III. Using CQ100
CQ100 can also be very useful to amateur radio operators who are blind or vision-impaired. It was written by Douglas McCormack, VE3EFC, to connect to QsoNet, a system of Internet servers that simulate the ham bands. No peer to peer connections (directly between computers) are used, so it is not necessary to make any changes in your router to use this software.
Figure 3 is a screen capture of the CQ100 "virtual transceiver," shown at 75% of actual size. The readout includes a bandscope and personal information chosen by the transmitting ham. The bandscope shows that each frequency setting is actually the name of a channel. No RF is involved. For example, the band from 14.000 MHz to 14.350 MHz is a group of 351 separate channels. There is no cross-channel interference because each signal is digitally encoded separately from the others.
Figure 3. The CQ100 Virtual Transceiver. (Screen capture used with the permission of M0SAL.) Click for a detailed description.
There is no advantage in changing the DPI setting in Windows when you use CQ100. The setting does not affect the size of the transceiver image or the text.
The CQ100 User Experience
The transceiver can be operated using a mouse, but it's often easier to use the built-in keyboard shortcuts listed in the Help Manual (download from the website). For example, [Ctrl] + [Left Arrow] starts the "seek mode" moving the frequency down the band to locate and monitor the next signal automatically. If speech output is on, CQ100 announces the new frequency and any other changes in settings. In PTT mode the space bar is the push-to-talk button. The Up/Down Arrows control the volume. When the simulated squelch is off, white noise indicates tuning in progress. Both CW and phone modes are supported.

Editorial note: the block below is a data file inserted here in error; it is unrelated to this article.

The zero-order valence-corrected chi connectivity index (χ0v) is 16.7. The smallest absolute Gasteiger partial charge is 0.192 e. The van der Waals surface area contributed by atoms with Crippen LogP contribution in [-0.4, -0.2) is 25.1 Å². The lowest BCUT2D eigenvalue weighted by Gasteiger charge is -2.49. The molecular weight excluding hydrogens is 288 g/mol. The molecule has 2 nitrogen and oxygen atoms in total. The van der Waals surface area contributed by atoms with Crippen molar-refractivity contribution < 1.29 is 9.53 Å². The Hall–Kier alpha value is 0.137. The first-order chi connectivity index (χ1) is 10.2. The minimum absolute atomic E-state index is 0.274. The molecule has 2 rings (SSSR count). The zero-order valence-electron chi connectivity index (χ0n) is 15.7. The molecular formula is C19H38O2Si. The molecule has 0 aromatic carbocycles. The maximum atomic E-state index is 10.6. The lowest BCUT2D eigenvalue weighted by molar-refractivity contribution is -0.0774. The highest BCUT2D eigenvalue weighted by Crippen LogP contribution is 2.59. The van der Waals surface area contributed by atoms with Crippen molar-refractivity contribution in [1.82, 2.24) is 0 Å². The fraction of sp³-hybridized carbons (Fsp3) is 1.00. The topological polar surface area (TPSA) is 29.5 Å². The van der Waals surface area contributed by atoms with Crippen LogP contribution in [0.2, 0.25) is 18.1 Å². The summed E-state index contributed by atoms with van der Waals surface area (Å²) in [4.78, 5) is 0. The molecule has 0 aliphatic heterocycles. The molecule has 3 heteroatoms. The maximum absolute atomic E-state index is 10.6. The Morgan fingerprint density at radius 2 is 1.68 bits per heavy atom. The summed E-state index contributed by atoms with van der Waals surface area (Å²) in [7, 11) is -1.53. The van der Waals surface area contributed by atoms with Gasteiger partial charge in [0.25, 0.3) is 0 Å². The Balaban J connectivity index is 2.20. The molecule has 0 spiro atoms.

You can tune across the (simulated) bands, listen in or join conversations, and call CQ. If you want to make the operation as easy as possible, you can stay on the same channel at all times. This works well because the bandscope displays your signal for others to find, even while you call CQ.
Reviews of CQ100 on the eham web site (Thread 1 and Thread 2) are generally positive. It is not unusual to find hams who sometimes work the HF bands and other times use QsoNet. The hams on the network are friendly and helpful.
Cost: Free for 90 days, then $39 per with proof of license.
Pros: Simulated bands allow listening and calling CQ. Bandscope.
Cons: Small number of users at times.
Computer requirements and conclusions are on page 5.